At a White House ceremony on Thursday, President Bush put his signature to a bill authorizing 700 miles of additional fencing along the U.S.-Mexican border. The bill supposedly demonstrates the determination of Congress to stop illegal immigration, but like much of its other efforts, the fence legislation is more symbolism than substance.
The 15‐foot‐high fencing with barbed wire and stadium lighting will cost at least $1.2 billion and may not be completed for years, if ever. And even if built, America’s recent history of pouring more and more resources into enforcing current immigration laws offers little hope that the fence will stem the inflow of undocumented workers.
The federal government has tried for two decades now to curb illegal immigration, with spending and border‐patrol personnel up dramatically since the late 1980s. In the 1990s, the government erected miles of fencing through major urban corridors such as San Diego and El Paso. The fences only diverted the flow of humanity into more remote desert regions while the actual number of illegal immigrants entering the country each year and total number here has just kept growing.
The response of Congress to this obvious policy failure has been to spend more on the same failed policies. The same Congress that funded “the bridge to nowhere” in Alaska has now funded a “wall to nowhere” on our Southwest border.
Even if all 700 miles of fence become a reality, more than 1,000 miles of the U.S.-Mexican border will still be unfenced. The fees smugglers charge will continue to rise, along with their sophistication. More anonymous bodies will pile up in morgues as workers enter through even harsher terrain. And those immigrants who enter will tend to stay longer because of the high risk and expense of re‐entering.
Even if we could fence all 2,000 miles of the border with Mexico, illegal immigration would continue because of visa “overstayers.” A third or more of people living in the United States illegally actually entered the country legally and then overstayed their visas. On a typical day, 800,000 Mexicans enter the United States through 43 legal ports of entry along the border. They come to shop, visit relatives, and conduct business. The large majority goes back home within a few days, but a minority stays and disappears into the general population.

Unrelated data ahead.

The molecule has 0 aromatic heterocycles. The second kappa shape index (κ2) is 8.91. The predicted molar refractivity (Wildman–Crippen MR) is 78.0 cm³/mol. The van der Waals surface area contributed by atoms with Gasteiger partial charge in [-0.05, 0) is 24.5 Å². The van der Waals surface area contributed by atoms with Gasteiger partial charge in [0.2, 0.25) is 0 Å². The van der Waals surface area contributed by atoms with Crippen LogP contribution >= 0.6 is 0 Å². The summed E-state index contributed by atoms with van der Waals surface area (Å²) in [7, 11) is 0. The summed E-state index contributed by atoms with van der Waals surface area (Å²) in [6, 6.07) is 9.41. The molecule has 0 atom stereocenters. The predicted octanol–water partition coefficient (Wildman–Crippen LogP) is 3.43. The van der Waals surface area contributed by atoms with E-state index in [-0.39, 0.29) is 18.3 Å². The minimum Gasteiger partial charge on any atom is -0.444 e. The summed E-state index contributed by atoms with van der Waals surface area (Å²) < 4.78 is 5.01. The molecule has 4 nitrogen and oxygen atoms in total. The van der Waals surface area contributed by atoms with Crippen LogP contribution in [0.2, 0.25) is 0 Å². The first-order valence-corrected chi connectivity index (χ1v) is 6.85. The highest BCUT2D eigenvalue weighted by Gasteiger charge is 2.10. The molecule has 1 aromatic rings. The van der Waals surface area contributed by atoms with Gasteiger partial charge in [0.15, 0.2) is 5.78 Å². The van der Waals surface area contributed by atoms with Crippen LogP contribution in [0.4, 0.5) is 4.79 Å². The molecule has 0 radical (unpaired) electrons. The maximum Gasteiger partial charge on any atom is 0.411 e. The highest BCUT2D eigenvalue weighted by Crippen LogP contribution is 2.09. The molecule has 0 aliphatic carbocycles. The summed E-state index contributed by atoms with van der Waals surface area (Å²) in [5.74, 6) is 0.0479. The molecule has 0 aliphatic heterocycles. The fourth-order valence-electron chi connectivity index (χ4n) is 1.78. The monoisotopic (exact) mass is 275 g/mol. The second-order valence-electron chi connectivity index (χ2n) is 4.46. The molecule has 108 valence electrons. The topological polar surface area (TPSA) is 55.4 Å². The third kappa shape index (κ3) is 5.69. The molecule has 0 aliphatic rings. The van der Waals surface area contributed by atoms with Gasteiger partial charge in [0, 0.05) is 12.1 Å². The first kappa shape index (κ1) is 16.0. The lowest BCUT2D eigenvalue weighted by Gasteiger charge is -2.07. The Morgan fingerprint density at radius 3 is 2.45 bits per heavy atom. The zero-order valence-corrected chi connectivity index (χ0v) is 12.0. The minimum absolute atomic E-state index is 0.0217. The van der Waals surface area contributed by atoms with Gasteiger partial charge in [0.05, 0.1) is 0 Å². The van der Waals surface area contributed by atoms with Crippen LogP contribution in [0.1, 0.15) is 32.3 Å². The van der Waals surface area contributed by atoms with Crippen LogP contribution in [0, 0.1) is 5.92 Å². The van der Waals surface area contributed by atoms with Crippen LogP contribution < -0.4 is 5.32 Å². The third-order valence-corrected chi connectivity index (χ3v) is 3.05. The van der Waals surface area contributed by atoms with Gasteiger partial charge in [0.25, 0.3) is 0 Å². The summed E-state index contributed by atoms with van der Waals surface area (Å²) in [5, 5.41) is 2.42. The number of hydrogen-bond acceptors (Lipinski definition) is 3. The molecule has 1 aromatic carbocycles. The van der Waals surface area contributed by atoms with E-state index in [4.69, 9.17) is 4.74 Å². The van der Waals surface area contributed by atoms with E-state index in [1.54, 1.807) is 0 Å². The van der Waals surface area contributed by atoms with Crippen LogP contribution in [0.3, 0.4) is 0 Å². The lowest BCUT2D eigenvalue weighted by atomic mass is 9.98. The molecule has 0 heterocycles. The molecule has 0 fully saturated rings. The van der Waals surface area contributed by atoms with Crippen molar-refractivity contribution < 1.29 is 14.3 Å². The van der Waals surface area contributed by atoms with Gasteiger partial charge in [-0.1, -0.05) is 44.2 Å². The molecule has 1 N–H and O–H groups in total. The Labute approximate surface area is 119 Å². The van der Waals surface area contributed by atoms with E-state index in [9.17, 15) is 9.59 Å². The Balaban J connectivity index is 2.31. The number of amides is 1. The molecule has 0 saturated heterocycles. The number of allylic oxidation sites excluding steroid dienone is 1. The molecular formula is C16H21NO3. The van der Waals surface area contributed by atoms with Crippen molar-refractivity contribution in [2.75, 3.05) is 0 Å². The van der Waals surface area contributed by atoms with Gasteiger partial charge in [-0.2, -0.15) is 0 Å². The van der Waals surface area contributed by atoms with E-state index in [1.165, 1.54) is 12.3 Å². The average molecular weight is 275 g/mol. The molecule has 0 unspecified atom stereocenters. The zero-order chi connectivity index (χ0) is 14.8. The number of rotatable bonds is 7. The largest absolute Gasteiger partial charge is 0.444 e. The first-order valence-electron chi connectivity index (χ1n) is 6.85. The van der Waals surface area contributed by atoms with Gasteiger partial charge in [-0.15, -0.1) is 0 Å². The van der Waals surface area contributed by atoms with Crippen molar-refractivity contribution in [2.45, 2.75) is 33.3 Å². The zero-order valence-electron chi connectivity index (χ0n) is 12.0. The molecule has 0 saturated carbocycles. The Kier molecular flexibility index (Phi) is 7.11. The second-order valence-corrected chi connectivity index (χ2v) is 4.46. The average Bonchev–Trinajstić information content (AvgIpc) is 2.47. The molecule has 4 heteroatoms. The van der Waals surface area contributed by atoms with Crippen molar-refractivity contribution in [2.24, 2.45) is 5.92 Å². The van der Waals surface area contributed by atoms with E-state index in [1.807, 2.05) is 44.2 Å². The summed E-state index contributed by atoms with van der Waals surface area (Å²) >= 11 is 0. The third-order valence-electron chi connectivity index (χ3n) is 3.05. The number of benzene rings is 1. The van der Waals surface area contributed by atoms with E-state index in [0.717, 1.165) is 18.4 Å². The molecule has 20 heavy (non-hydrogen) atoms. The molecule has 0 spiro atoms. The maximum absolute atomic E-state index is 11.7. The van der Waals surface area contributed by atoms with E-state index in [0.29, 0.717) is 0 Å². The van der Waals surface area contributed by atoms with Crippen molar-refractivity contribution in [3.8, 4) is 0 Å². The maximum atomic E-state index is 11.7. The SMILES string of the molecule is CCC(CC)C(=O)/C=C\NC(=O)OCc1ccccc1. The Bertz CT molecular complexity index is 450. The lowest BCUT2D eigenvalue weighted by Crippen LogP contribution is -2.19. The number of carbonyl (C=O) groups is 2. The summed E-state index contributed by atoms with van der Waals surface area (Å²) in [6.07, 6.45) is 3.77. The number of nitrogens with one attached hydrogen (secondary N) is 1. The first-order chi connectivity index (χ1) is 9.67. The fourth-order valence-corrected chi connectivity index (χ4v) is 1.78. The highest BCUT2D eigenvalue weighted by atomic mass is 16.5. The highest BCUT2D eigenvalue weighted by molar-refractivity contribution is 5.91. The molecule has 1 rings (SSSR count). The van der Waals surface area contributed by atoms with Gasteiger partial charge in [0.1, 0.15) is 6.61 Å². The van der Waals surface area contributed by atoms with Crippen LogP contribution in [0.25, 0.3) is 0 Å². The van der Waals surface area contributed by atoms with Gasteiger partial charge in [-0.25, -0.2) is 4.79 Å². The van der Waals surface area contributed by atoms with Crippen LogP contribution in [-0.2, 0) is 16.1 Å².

Drastically reducing legal entries from Mexico would be an economic disaster. Mexico is America’s second largest trading partner, and expanding trade and investment ties depend on expanding cross‐border visits. Mexican shoppers and tourists have fueled economic growth in U.S. border communities. The only lasting solution to illegal immigration will be to offer a legal alternative.
If congressional leaders truly want a “secure border,” any enforcement efforts must be combined with comprehensive immigration reform. A temporary worker program of the type supported by President Bush and approved in May by the U.S. Senate would allow peaceful and hardworking people to enter the United States legally instead of illegally.
A temporary worker program would allow foreign‐born workers to enter the United States temporarily to fill jobs — in such important sectors as construction, retail, hospitality, food processing and agriculture — that an insufficient number of Americans are available and willing to fill. It would offer an alternative means of entry for workers from Mexico and other countries who are now tempted to enter the United States illegally to help support their families back home.
Such a program would lower the inflow of illegal immigrants by expanding the channel for legal entry. In the 1950s, the U.S. government dramatically expanded the number of temporary visas available through the Bracero program for Mexican agricultural workers. The result was an equally dramatic fall in illegal entries to the United States. When Congress ended the program in 1964, illegal immigration began to climb again and has not stopped since.
Our own experience teaches that border enforcement alone without real immigration reform is doomed to fail. If it is ever built, the 700‐mile fence will stand only as a monument to the failure of Congress to learn from that experience.